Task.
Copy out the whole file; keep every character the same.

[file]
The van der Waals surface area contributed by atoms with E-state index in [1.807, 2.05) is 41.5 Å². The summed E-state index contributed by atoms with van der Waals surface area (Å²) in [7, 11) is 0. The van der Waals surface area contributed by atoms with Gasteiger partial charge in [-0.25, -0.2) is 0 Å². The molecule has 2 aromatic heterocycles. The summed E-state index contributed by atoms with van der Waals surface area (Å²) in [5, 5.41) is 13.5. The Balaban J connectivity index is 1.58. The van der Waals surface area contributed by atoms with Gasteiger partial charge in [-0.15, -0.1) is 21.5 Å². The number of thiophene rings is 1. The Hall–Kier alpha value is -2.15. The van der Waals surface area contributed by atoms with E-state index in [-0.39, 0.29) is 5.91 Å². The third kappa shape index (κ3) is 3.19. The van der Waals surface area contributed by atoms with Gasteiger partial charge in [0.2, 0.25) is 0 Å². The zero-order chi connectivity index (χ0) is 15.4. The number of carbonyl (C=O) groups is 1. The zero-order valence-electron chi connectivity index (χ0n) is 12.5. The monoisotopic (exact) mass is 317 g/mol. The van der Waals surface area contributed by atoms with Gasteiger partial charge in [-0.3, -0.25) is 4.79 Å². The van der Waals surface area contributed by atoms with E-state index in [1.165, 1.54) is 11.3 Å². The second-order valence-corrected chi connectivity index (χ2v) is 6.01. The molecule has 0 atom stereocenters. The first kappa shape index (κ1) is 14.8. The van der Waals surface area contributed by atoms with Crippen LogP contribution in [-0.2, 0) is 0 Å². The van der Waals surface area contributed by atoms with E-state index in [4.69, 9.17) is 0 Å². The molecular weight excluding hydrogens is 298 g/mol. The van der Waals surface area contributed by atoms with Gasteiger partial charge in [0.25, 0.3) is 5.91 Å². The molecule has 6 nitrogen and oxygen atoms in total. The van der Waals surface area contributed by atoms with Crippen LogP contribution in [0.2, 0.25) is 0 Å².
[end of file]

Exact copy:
The van der Waals surface area contributed by atoms with E-state index in [1.807, 2.05) is 41.5 Å². The summed E-state index contributed by atoms with van der Waals surface area (Å²) in [7, 11) is 0. The van der Waals surface area contributed by atoms with Gasteiger partial charge in [-0.25, -0.2) is 0 Å². The molecule has 2 aromatic heterocycles. The summed E-state index contributed by atoms with van der Waals surface area (Å²) in [5, 5.41) is 13.5. The Balaban J connectivity index is 1.58. The van der Waals surface area contributed by atoms with Gasteiger partial charge in [-0.15, -0.1) is 21.5 Å². The number of thiophene rings is 1. The Hall–Kier alpha value is -2.15. The van der Waals surface area contributed by atoms with E-state index in [-0.39, 0.29) is 5.91 Å². The third kappa shape index (κ3) is 3.19. The van der Waals surface area contributed by atoms with Gasteiger partial charge in [0.2, 0.25) is 0 Å². The zero-order chi connectivity index (χ0) is 15.4. The number of carbonyl (C=O) groups is 1. The zero-order valence-electron chi connectivity index (χ0n) is 12.5. The monoisotopic (exact) mass is 317 g/mol. The van der Waals surface area contributed by atoms with Gasteiger partial charge in [-0.3, -0.25) is 4.79 Å². The van der Waals surface area contributed by atoms with E-state index in [1.165, 1.54) is 11.3 Å². The second-order valence-corrected chi connectivity index (χ2v) is 6.01. The molecule has 0 atom stereocenters. The first kappa shape index (κ1) is 14.8. The van der Waals surface area contributed by atoms with Crippen LogP contribution in [-0.2, 0) is 0 Å². The van der Waals surface area contributed by atoms with E-state index in [4.69, 9.17) is 0 Å². The molecular weight excluding hydrogens is 298 g/mol. The van der Waals surface area contributed by atoms with Gasteiger partial charge in [0.25, 0.3) is 5.91 Å². The molecule has 6 nitrogen and oxygen atoms in total. The van der Waals surface area contributed by atoms with Crippen LogP contribution in [0.2, 0.25) is 0 Å².